Students should play an active role in their learning and teachers an active role in curriculum and learning design and reflection. Let’s give power to our educators and students to design and implement their own 20 mile marches. What if students took part in developing performance indicators for different standards and concepts?

7. Achieved with high consistency

Amundsen & Scott: Amundsen’s team was resolute in their consistency to travel 15-20 miles each day, even if they traveled through storms and challenging conditions. Scott, in contrast, was swayed by a variety of excuses and conditions to go too far or not far enough. Slow and steady wins the race–is the truth at play here.

In Education:

When our 20 mile march goals are achievable with high consistency we gain confidence, we see progress, we build momentum, and we keep on reaching our goals. When we miss the mark and lack the discipline to correct our path, it is too easy to stop, switch to a new plan (project, curriculum, teaching strategy, superintendent etc.).

Last Thoughts & Some Questions:

The 20 Mile March gives me a mental model to organize my thoughts, plans, and actions as I work towards BHAG (big, hairy, audacious goals) a term from another Collins masterpiece, Built to Last. Since latching on to this concept, I visualize each little, daily, 20 mile chunk of work I need to do that will lead me to the goal I have set my mind on. I even add little flag icons in my to do list and map out the breakdown of the seemingly little stuff that needs consistency to get done. This structure and visualization help me plan reasonable goals, stay on track, and get things done.

How do you see these ideas at play in your school?

How can you incorporate these parameters for goal setting with your students?

What is your 20 mile march?

Picture of a Path with Text "The 20 Mile March"

The 20 Mile March Part I

Picture of a Path with Text "The 20 Mile March"

Great By Choice

Great by Choice, by Jim Collins, delves into the question: What does it take for a company to thrive in times of uncertainty and chaos? The book got me thinking about a lot of things (he is good at that). One key concept Collins introduced continues to gnaw at me, even months later. I see it at play seemingly everywhere–the idea of the 20 mile march.

More Than A Philosophy

The 20 mile march is about “fanatic discipline” as Collins refers to it. It is about getting up every day and taking the little, non-exciting, but very necessary, steps towards attainable goals. It is about doing so with fierce consistency and unwavering determination. Collins explains, “the 20 Mile March is more than a philosophy. It is about having concrete, clear, intelligent, and rigorously pursued performance mechanisms that keep you on track.”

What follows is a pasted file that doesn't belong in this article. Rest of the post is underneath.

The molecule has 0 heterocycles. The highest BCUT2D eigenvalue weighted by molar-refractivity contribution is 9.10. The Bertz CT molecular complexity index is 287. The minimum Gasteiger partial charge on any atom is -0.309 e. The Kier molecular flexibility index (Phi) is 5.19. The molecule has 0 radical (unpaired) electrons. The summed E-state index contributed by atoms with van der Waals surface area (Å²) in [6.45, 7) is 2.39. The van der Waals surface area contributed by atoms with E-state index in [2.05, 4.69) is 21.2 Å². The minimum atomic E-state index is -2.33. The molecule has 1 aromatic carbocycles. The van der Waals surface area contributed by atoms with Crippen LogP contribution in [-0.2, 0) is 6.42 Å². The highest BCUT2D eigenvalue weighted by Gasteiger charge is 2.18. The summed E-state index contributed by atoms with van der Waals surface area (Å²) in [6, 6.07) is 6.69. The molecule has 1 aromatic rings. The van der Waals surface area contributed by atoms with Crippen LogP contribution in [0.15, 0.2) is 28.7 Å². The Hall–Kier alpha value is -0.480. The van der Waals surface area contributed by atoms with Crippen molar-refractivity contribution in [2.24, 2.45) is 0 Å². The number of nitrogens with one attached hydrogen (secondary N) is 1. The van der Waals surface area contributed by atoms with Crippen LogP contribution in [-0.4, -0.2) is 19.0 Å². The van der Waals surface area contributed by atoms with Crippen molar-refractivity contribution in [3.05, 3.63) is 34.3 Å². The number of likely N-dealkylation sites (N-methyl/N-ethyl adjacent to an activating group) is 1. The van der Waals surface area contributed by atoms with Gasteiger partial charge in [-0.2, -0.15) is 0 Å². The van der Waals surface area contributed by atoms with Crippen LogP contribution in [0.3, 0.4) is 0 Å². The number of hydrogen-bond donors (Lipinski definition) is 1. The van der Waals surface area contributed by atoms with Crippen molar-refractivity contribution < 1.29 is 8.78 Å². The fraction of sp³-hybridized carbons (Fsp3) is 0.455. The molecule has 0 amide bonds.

Picture of explorers trekking across the snowy mountains.

Amundsen & Scott

One of the stories Collins uses to model the elements of the 20 mile march is that of Roald Amundsen & Robert Falcon Scott and their contrasting journeys in 1910 to be the first to reach the South Pole. Amundsen and his team trekked between 15-20 miles each day no matter the conditions. When Amundsen’s team encouraged him to go further on days when weather was ideal, Amundsen would say no, knowing the importance of rest and recuperation for the team and the overall journey. In contrast, Scott pushed his team to the brink of exhaustion (and eventually over the edge) going farther on days when conditions were good and wallowing in his tent on stormy days, complaining in his journal about their misfortunes. The story details and comparison are quite incredible. If you want to read more, here are a couple places suggested to me by others:

Canva Graphic The secret is. There is no secret. Do it.

20 Miles Not Just For Business

As I read about Amundsen & Scott, I kept thinking about all the ways the story applied, not only to the business world, but to my pursuit of goals in edtech, education, writing, learning, exercising, eating well, relationships, and a whole bunch of other stuff. In each case I was still searching for an easy button, a shortcut, the secret–to make it all work. Well, here is the secret–there is no secret. All those things we seek to improve, from our classroom culture and technology integration practices to our exercise consistency and depth of relationships, they are all going to take a commitment to 20 mile marching. Things that are worthwhile take a while.

The Next Questions

Once I came to terms with the myth of the shortcut, the next logical question became: How could I plan and execute a 20 mile march to make it to my equivalent of the South Pole(s)? And secondly: How could I help educators make it to their South Pole(s)? Lucky for me, Collins specifically outlines 7 elements to the 20 mile march that I found strikingly applicable to educational goals. I think this post is long enough for now… so, I’ll going to stop here and pick up next time with the 7 elements.